• If you have ABS, and you hit your rear brake hard, you will usually not skid and still retain a good degree of control over your motorcycle
  • If you have ABS, the safest way to stop is to slam on the rear brake and gently (?) apply the front brake
  • If you have ABS, you can more easily practice your front braking in an emergency stop because you have more control over the bike (edging it up to the point where it is hard enough to stop the bike but not too hard to pitch the rear wheel)
  • Equipping motorcycles with ABS (especially for less experienced riders) reduces fatality rates.

Now I can visualize where much of that misunderstanding comes from. By casually reading here, but without any formal knowledge of motorcycling, it's possible that you could come to the conclusion, for example, that the MSF teaches a new rider to not brake with a deceleration rate more than 0.6g's (not true, of course), or any of the other 'understandings' he put forth.

He obviously tried to get his arms around the subject and for a complete layman, in my opinion, he did a respectable job of it even though he was, for the most part, quite far off base in regards to usage of the front and rear brakes.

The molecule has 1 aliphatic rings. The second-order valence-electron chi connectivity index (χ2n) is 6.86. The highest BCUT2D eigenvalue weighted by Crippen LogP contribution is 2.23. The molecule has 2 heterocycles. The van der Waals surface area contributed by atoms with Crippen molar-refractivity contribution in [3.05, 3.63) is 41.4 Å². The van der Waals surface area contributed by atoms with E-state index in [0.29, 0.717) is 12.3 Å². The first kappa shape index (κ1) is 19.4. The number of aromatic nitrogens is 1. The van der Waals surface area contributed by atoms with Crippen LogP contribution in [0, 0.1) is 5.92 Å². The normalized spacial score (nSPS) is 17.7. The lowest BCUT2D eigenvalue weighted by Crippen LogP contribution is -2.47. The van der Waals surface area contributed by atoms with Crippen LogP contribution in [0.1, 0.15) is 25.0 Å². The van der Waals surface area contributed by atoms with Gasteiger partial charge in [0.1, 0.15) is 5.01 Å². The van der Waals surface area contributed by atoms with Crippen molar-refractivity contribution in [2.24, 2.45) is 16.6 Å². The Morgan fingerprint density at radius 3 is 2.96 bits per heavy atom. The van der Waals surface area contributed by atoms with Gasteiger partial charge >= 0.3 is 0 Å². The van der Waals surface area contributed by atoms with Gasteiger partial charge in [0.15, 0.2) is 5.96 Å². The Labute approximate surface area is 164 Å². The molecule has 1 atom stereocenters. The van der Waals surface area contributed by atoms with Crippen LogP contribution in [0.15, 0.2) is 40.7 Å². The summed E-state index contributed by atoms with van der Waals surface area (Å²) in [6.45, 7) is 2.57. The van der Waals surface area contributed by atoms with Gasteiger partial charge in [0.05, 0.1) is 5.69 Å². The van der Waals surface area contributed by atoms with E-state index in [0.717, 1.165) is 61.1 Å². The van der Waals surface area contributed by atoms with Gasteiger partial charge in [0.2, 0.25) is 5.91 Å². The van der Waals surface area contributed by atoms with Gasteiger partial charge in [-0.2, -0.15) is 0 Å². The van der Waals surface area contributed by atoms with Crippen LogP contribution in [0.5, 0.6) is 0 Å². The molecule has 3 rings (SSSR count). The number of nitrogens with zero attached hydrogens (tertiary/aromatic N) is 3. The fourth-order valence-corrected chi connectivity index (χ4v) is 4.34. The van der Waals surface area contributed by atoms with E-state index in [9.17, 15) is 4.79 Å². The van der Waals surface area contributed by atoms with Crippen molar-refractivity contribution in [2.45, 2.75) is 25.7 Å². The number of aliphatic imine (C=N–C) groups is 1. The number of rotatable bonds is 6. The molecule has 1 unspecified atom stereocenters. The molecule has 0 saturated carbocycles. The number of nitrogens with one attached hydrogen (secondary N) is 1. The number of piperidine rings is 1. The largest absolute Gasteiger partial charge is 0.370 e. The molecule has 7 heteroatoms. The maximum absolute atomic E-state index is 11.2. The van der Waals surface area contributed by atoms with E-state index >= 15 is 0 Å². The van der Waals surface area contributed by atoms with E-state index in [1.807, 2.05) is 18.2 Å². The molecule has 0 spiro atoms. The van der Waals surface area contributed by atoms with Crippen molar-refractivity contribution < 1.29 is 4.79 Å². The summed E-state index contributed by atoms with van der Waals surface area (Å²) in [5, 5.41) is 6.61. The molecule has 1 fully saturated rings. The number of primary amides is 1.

Well, to go on ...

I explained a little about weight transfer, high-sides in general, and how ABS COULD be a great benefit in reducing the number of high-sides, but then I asked him a couple of telling questions:
  • did your client or his bike hit the car ahead of him?
  • did your client's bike leave skid marks?

When his response to both was 'no', I told him that I could not help him. The 'accident' was clearly the result of rider error in that he had grossly misused his front brake, and that it was not a high-side, it was a stoppie that caused his client to be launched over the handlebars. Finally, even if the bike had been equipped with ABS, the accident would have occurred just as it did.

My opinion, based on what he had told me about the case was that there was no case at all.

He thanked me for my time. I guess that was the least he could do since I had just saved him from making a set of expensive mistakes. It costs money to file a case and to pursue it to adjudication. With essentially no hope, in my opinion, of reaching a settlement or a win in court, that would be money down the drain.

I'm sorry, of course, about what happened to the rider. We will continue making every effort to insure that the material posted on this site does not confuse or mislead our readers. But we can't prevent fathers from hyping the story they give to their son's attorneys, nor can we handhold uninformed attorneys who take on cases that probably should not be accepted in the beginning. And, I will not accept a retainer on a case where I would have to 'spin' facts to give my side a chance at winning.

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(James R. Davis is a recognized expert witness in the fields of Motorcycle Safety/Dynamics.)